All the way back in 2008, just three years after T-Pain’s Rapper Ternt Sanga made him into a radio-dominating superstar, you could see the writing on the wall for the rapper. No one could see it clearer than T-Pain himself: His trademark Auto-Tuned vocals went from a bracingly futuristic sonic innovation to an overused cliché in a matter of months. (He at least got a couple of good jokes about it into his “Karaoke” video.) When his sonically and thematically scattered 2011 album Revolver failed to turn things around, it seemed like his career might be coming to an end.
The pride of Tallahassee, Fla., spent his time since then refocusing and rebuilding his brand. Late last year he released a DJ Mustard-produced single, “Up Down (Do This All Day)” that quietly climbed nearly halfway up the Hot 100, and a video for the song that featured him sans dreadlocks and top hat, which had defined much of his visual identity. (He kept the outlandish sunglasses.) Over the past few months, T-Pain has been releasing more of the songs that he’s recorded since Revolver—there are hundreds—including a couple, “Look Like Him” and “Monotone,” that combine the darkly throbbing synthesizer sounds that have been bubbling up out of the underground club scene. They feature bracingly self-critical lyrics, revealing that the guy who made warbling robot voices into a radio-devouring phenomenon hasn’t stopped innovating.
His latest single, “Drankin’ Patna,” is a return to the joyful hedonism and bouncing strip club beats of his early hits, and it serves as a potent reminder of exactly what the pop world was missing during his time away. In the midst of his Drankin’ Patna tour, and somewhere in the process of finishing up his fifth solo album, tentatively entitled Stoicville: The Phoenix, he spoke to EW about where he’s been and where he’s going.
ENTERTAINMENT WEEKLY: After a long stretch of not releasing music, you’ve been very busy recently. What inspired you to put this new stuff out, and how’s it going for you?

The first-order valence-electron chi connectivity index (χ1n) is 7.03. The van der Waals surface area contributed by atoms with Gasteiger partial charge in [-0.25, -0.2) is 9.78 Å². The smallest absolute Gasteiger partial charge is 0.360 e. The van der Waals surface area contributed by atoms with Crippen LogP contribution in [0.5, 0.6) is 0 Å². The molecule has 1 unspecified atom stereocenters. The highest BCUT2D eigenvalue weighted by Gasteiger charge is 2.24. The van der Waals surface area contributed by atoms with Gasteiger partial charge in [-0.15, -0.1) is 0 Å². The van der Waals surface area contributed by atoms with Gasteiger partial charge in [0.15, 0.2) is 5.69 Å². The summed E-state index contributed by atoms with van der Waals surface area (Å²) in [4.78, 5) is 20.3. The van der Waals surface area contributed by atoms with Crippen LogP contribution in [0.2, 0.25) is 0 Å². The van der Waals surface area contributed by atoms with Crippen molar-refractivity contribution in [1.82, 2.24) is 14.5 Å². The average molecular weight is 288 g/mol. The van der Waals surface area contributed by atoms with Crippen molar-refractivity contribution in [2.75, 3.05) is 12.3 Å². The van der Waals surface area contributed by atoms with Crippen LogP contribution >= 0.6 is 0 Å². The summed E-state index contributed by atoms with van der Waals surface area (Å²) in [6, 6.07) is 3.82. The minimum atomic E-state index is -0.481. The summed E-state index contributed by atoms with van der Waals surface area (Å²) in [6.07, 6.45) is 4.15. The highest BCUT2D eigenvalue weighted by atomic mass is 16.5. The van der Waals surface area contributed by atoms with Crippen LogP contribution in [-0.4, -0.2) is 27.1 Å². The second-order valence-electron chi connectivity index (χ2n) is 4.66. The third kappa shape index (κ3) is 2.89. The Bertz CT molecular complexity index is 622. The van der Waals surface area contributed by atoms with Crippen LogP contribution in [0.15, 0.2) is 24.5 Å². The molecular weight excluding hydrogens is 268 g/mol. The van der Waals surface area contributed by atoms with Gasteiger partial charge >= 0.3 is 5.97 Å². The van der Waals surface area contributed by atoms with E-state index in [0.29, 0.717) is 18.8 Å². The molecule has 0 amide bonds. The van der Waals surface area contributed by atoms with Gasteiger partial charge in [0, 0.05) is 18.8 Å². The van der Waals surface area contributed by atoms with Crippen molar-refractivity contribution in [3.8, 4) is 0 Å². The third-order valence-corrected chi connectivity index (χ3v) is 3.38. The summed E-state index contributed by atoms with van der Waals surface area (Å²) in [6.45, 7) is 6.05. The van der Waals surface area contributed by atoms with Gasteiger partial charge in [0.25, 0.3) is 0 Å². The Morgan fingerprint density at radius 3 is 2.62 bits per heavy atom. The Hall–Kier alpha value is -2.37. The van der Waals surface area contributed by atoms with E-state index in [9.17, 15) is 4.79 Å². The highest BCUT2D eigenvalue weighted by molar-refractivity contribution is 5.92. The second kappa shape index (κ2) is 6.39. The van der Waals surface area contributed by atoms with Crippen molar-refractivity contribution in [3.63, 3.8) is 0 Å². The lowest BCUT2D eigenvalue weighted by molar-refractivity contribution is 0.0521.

T-PAIN: First, it’s going great. I don’t think anything really inspired me to do it. I think, you know, people were missing my music. It was kind of a “you don’t know what you’ve got ’til it’s gone kind of thing,” and people felt like I had been replaced or they’d been told what to like. You know how sometimes it’s uncool to like a certain kind of music, so you automatically don’t like it even though you love it when you’re by yourself? [Laughs] So I think it was cool to not like T-Pain at the time, but once people figured out, “Oh my god, I don’t like this thing people are telling me is cool,” man, people started asking for what they love again. I just saw a lot of people like, “Oh my god, please come back, this music is terrible.” [Laughs]
Do you think that you were a victim of your own success? Because you were everywhere for a minute.
Yeah, I think I was, man. It started driving me crazy. It started becoming a hindrance on my health, my mind state, it was just terrible. It was getting to me. But it all worked out. I wouldn’t do anything different.
When you were taking a break, were you still making music for yourself?
Yeah. I don’t think I was making the music that I was supposed to, you know what I’m saying? It was just kind of making music because I had to make music because I don’t know how to do anything else. Like, I feel like I should be doing something right now but I don’t know. I just kind of blabbed out whatever came out of my damn mouth in the booth, and it just wasn’t right.
Do you feel like that’s freed you up creatively?
I think I’m just happier. Once you get in that depressive state I was in… I basically just had to get happy, man. I had to free up some space in my mind and get rid of some things that were holding me back and get rid of the things that were putting me in that state of mind. Once I did that, man, I’m the happiest person in the world—the music’s happier, party music started happening, and there it is. It kind of just came together.